• The operation is done under general anesthesia, so the child can lie still and not feel pain.
  • Transplant surgeons make an incision (cut) in the lower abdomen.
  • Procedures to correct bladder abnormalities may be done before the transplant.
  • The new kidney is positioned and connected to the recipient’s blood vessels and bladder.
  • The nonfunctioning kidneys may be left in place or removed.
  • The recipient is given medicines that help prevent complications.
  • Surgeons close the incision.

Living Donor Kidney Program

Receiving a kidney from a living donor has many benefits, including better kidney survival rates, shorter waiting times, and immediate kidney function after surgery. For pediatric renal transplantation, the organ is frequently donated by a relative, but may also be from a friend or an altruistic donor. For many children, a parent is eligible to be a donor.

Our transplant teams also have found new ways of expanding the donor pool for living donor kidney transplant. For example, paired donor kidney exchanges anonymously match compatible donors with recipients when a suitable donor cannot be found among family members or friends.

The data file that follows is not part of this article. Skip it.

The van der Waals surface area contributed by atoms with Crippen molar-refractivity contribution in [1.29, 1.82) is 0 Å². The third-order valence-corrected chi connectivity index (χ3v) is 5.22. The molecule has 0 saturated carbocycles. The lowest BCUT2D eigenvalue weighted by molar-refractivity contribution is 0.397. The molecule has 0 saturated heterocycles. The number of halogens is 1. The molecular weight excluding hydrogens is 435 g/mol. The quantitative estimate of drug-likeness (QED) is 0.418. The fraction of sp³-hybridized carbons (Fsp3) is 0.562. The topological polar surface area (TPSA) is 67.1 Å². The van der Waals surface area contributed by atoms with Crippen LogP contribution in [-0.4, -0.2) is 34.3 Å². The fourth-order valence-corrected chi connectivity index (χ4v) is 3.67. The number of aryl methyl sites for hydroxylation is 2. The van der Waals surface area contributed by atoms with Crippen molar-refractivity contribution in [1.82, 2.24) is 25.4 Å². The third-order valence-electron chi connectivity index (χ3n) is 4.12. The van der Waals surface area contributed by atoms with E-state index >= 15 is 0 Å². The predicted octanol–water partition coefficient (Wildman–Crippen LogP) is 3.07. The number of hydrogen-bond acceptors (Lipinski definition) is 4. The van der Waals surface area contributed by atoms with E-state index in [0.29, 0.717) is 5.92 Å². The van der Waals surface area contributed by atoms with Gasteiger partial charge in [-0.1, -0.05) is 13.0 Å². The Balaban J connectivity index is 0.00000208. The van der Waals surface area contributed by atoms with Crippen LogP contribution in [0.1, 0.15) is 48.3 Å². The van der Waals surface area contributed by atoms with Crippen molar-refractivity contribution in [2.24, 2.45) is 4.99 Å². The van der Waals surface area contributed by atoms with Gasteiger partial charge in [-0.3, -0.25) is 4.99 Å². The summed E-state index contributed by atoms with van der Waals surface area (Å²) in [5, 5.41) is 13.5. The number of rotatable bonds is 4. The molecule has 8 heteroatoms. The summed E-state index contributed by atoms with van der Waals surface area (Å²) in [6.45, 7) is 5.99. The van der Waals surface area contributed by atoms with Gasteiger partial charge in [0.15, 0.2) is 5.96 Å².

With this technique, a donor who is not a match for their child donates to another individual, and their child receives a kidney from another matched donor, whose child receives a kidney from another donor, and so on. This approach has dramatically increased the number of kidneys available for pediatric transplantation.

Risks to Consider


Kidney transplant is the most common and successful of all transplant procedures in the United States. However, as with any surgery, there are risks and potential complications. Medications and frequent doctor visits are needed for the rest of a transplant recipient’s life. Before deciding on kidney transplant, ask the doctor about your child’s risk for:

  • Organ rejection
  • Infections
  • Hypertension (high blood pressure)